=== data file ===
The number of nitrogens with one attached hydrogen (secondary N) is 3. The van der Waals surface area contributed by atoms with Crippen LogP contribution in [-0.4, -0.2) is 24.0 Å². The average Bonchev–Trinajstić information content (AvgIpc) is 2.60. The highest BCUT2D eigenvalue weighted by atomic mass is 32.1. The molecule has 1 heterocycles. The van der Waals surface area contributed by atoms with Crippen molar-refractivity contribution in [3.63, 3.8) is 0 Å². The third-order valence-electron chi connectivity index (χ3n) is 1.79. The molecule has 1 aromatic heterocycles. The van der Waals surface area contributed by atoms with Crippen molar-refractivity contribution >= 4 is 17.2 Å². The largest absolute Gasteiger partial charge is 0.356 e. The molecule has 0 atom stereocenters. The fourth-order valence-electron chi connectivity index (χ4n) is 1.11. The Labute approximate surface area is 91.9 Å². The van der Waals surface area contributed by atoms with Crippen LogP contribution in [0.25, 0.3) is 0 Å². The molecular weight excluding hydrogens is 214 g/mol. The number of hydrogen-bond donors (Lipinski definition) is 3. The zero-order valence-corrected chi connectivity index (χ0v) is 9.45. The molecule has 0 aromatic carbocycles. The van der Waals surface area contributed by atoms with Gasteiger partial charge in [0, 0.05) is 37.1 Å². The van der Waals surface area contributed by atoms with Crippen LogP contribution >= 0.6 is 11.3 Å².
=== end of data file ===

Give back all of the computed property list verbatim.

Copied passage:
The number of nitrogens with one attached hydrogen (secondary N) is 3. The van der Waals surface area contributed by atoms with Crippen LogP contribution in [-0.4, -0.2) is 24.0 Å². The average Bonchev–Trinajstić information content (AvgIpc) is 2.60. The highest BCUT2D eigenvalue weighted by atomic mass is 32.1. The molecule has 1 heterocycles. The van der Waals surface area contributed by atoms with Crippen molar-refractivity contribution in [3.63, 3.8) is 0 Å². The third-order valence-electron chi connectivity index (χ3n) is 1.79. The molecule has 1 aromatic heterocycles. The van der Waals surface area contributed by atoms with Crippen molar-refractivity contribution >= 4 is 17.2 Å². The largest absolute Gasteiger partial charge is 0.356 e. The molecule has 0 atom stereocenters. The fourth-order valence-electron chi connectivity index (χ4n) is 1.11. The Labute approximate surface area is 91.9 Å². The van der Waals surface area contributed by atoms with Crippen LogP contribution in [0.25, 0.3) is 0 Å². The molecular weight excluding hydrogens is 214 g/mol. The number of hydrogen-bond donors (Lipinski definition) is 3. The zero-order valence-corrected chi connectivity index (χ0v) is 9.45. The molecule has 0 aromatic carbocycles. The van der Waals surface area contributed by atoms with Gasteiger partial charge in [0, 0.05) is 37.1 Å². The van der Waals surface area contributed by atoms with Crippen LogP contribution >= 0.6 is 11.3 Å².